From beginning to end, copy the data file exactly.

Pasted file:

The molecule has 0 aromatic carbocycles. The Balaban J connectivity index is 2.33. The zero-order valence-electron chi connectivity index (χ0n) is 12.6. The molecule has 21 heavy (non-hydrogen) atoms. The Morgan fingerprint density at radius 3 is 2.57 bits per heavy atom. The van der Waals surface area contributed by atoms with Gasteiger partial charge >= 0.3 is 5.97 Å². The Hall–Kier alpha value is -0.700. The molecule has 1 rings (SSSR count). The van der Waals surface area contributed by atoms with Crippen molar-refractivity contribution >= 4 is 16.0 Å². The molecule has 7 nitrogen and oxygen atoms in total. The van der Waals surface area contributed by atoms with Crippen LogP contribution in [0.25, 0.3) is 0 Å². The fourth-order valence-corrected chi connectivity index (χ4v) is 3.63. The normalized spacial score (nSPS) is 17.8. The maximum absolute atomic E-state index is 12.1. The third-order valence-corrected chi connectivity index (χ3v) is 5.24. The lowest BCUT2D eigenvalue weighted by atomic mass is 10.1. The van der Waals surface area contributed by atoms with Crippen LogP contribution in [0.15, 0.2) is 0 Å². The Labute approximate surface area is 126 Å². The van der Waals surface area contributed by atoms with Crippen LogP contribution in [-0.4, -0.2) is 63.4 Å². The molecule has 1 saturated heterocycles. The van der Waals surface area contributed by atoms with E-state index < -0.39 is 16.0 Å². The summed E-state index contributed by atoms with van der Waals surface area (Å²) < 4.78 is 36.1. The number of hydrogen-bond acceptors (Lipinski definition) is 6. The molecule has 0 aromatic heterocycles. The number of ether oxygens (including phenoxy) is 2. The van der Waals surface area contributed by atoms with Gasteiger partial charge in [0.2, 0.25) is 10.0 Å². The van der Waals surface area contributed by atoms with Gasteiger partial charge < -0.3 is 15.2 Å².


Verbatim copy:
The molecule has 0 aromatic carbocycles. The Balaban J connectivity index is 2.33. The zero-order valence-electron chi connectivity index (χ0n) is 12.6. The molecule has 21 heavy (non-hydrogen) atoms. The Morgan fingerprint density at radius 3 is 2.57 bits per heavy atom. The van der Waals surface area contributed by atoms with Gasteiger partial charge >= 0.3 is 5.97 Å². The Hall–Kier alpha value is -0.700. The molecule has 1 rings (SSSR count). The van der Waals surface area contributed by atoms with Crippen molar-refractivity contribution >= 4 is 16.0 Å². The molecule has 7 nitrogen and oxygen atoms in total. The van der Waals surface area contributed by atoms with Crippen LogP contribution in [0.25, 0.3) is 0 Å². The fourth-order valence-corrected chi connectivity index (χ4v) is 3.63. The normalized spacial score (nSPS) is 17.8. The maximum absolute atomic E-state index is 12.1. The third-order valence-corrected chi connectivity index (χ3v) is 5.24. The lowest BCUT2D eigenvalue weighted by atomic mass is 10.1. The van der Waals surface area contributed by atoms with Crippen LogP contribution in [0.15, 0.2) is 0 Å². The Labute approximate surface area is 126 Å². The van der Waals surface area contributed by atoms with Crippen LogP contribution in [-0.4, -0.2) is 63.4 Å². The molecule has 1 saturated heterocycles. The van der Waals surface area contributed by atoms with E-state index < -0.39 is 16.0 Å². The summed E-state index contributed by atoms with van der Waals surface area (Å²) < 4.78 is 36.1. The number of hydrogen-bond acceptors (Lipinski definition) is 6. The molecule has 0 aromatic heterocycles. The number of ether oxygens (including phenoxy) is 2. The van der Waals surface area contributed by atoms with Gasteiger partial charge in [0.2, 0.25) is 10.0 Å². The van der Waals surface area contributed by atoms with Gasteiger partial charge < -0.3 is 15.2 Å².